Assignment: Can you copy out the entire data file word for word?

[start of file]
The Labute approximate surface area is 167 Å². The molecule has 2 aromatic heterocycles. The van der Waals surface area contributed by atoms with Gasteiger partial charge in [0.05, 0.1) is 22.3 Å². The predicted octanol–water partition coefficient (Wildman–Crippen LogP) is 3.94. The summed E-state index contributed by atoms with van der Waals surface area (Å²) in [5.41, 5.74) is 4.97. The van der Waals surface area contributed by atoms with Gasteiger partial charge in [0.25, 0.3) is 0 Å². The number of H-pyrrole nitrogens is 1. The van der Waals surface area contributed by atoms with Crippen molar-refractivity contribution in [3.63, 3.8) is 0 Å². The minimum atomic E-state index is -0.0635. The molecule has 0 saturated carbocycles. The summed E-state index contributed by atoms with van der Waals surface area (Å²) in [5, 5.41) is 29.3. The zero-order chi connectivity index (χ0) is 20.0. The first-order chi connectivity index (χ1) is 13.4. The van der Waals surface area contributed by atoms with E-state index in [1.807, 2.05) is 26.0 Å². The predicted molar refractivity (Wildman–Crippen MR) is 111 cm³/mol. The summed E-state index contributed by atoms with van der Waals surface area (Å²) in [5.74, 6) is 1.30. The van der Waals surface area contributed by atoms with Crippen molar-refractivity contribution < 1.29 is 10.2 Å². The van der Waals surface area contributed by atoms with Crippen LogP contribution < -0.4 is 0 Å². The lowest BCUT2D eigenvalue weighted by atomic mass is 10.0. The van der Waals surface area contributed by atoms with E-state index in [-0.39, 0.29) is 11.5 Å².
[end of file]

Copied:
The Labute approximate surface area is 167 Å². The molecule has 2 aromatic heterocycles. The van der Waals surface area contributed by atoms with Gasteiger partial charge in [0.05, 0.1) is 22.3 Å². The predicted octanol–water partition coefficient (Wildman–Crippen LogP) is 3.94. The summed E-state index contributed by atoms with van der Waals surface area (Å²) in [5.41, 5.74) is 4.97. The van der Waals surface area contributed by atoms with Gasteiger partial charge in [0.25, 0.3) is 0 Å². The number of H-pyrrole nitrogens is 1. The van der Waals surface area contributed by atoms with Crippen molar-refractivity contribution in [3.63, 3.8) is 0 Å². The minimum atomic E-state index is -0.0635. The molecule has 0 saturated carbocycles. The summed E-state index contributed by atoms with van der Waals surface area (Å²) in [5, 5.41) is 29.3. The zero-order chi connectivity index (χ0) is 20.0. The first-order chi connectivity index (χ1) is 13.4. The van der Waals surface area contributed by atoms with E-state index in [1.807, 2.05) is 26.0 Å². The predicted molar refractivity (Wildman–Crippen MR) is 111 cm³/mol. The summed E-state index contributed by atoms with van der Waals surface area (Å²) in [5.74, 6) is 1.30. The van der Waals surface area contributed by atoms with Crippen molar-refractivity contribution < 1.29 is 10.2 Å². The van der Waals surface area contributed by atoms with Crippen LogP contribution < -0.4 is 0 Å². The lowest BCUT2D eigenvalue weighted by atomic mass is 10.0. The van der Waals surface area contributed by atoms with E-state index in [-0.39, 0.29) is 11.5 Å².